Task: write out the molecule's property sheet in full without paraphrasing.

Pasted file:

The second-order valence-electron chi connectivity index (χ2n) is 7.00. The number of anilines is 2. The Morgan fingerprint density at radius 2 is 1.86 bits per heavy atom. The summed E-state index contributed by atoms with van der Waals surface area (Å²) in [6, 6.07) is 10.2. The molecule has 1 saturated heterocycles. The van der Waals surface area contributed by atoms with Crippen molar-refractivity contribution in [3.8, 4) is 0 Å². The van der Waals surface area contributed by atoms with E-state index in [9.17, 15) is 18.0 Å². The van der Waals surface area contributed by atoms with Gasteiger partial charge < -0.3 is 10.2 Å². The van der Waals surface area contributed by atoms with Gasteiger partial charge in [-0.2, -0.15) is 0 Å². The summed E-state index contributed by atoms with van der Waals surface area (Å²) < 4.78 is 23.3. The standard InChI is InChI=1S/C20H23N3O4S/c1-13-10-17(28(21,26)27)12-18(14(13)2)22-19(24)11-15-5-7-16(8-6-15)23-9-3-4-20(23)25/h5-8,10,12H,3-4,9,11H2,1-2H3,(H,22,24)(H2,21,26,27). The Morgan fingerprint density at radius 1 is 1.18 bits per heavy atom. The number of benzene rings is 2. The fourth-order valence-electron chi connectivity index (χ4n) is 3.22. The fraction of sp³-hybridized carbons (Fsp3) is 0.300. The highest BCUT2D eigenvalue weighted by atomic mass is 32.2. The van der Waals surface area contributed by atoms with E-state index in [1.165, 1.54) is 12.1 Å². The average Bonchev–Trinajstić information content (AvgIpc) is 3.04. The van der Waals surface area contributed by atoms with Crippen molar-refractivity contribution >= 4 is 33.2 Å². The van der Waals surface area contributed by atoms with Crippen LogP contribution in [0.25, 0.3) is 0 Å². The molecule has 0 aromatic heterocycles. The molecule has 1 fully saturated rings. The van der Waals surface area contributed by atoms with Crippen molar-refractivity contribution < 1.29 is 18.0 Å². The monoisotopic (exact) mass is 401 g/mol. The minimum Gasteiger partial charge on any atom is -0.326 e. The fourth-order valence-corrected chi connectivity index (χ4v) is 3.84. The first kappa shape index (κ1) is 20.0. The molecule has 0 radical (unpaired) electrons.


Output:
The second-order valence-electron chi connectivity index (χ2n) is 7.00. The number of anilines is 2. The Morgan fingerprint density at radius 2 is 1.86 bits per heavy atom. The summed E-state index contributed by atoms with van der Waals surface area (Å²) in [6, 6.07) is 10.2. The molecule has 1 saturated heterocycles. The van der Waals surface area contributed by atoms with Crippen molar-refractivity contribution in [3.8, 4) is 0 Å². The van der Waals surface area contributed by atoms with E-state index in [9.17, 15) is 18.0 Å². The van der Waals surface area contributed by atoms with Gasteiger partial charge < -0.3 is 10.2 Å². The van der Waals surface area contributed by atoms with Gasteiger partial charge in [-0.2, -0.15) is 0 Å². The summed E-state index contributed by atoms with van der Waals surface area (Å²) < 4.78 is 23.3. The standard InChI is InChI=1S/C20H23N3O4S/c1-13-10-17(28(21,26)27)12-18(14(13)2)22-19(24)11-15-5-7-16(8-6-15)23-9-3-4-20(23)25/h5-8,10,12H,3-4,9,11H2,1-2H3,(H,22,24)(H2,21,26,27). The Morgan fingerprint density at radius 1 is 1.18 bits per heavy atom. The number of benzene rings is 2. The fourth-order valence-electron chi connectivity index (χ4n) is 3.22. The fraction of sp³-hybridized carbons (Fsp3) is 0.300. The highest BCUT2D eigenvalue weighted by atomic mass is 32.2. The van der Waals surface area contributed by atoms with E-state index in [1.165, 1.54) is 12.1 Å². The average Bonchev–Trinajstić information content (AvgIpc) is 3.04. The van der Waals surface area contributed by atoms with Crippen molar-refractivity contribution >= 4 is 33.2 Å². The van der Waals surface area contributed by atoms with Crippen LogP contribution in [0.25, 0.3) is 0 Å². The molecule has 0 aromatic heterocycles. The molecule has 1 fully saturated rings. The van der Waals surface area contributed by atoms with Crippen molar-refractivity contribution < 1.29 is 18.0 Å². The monoisotopic (exact) mass is 401 g/mol. The minimum Gasteiger partial charge on any atom is -0.326 e. The fourth-order valence-corrected chi connectivity index (χ4v) is 3.84. The first kappa shape index (κ1) is 20.0. The molecule has 0 radical (unpaired) electrons.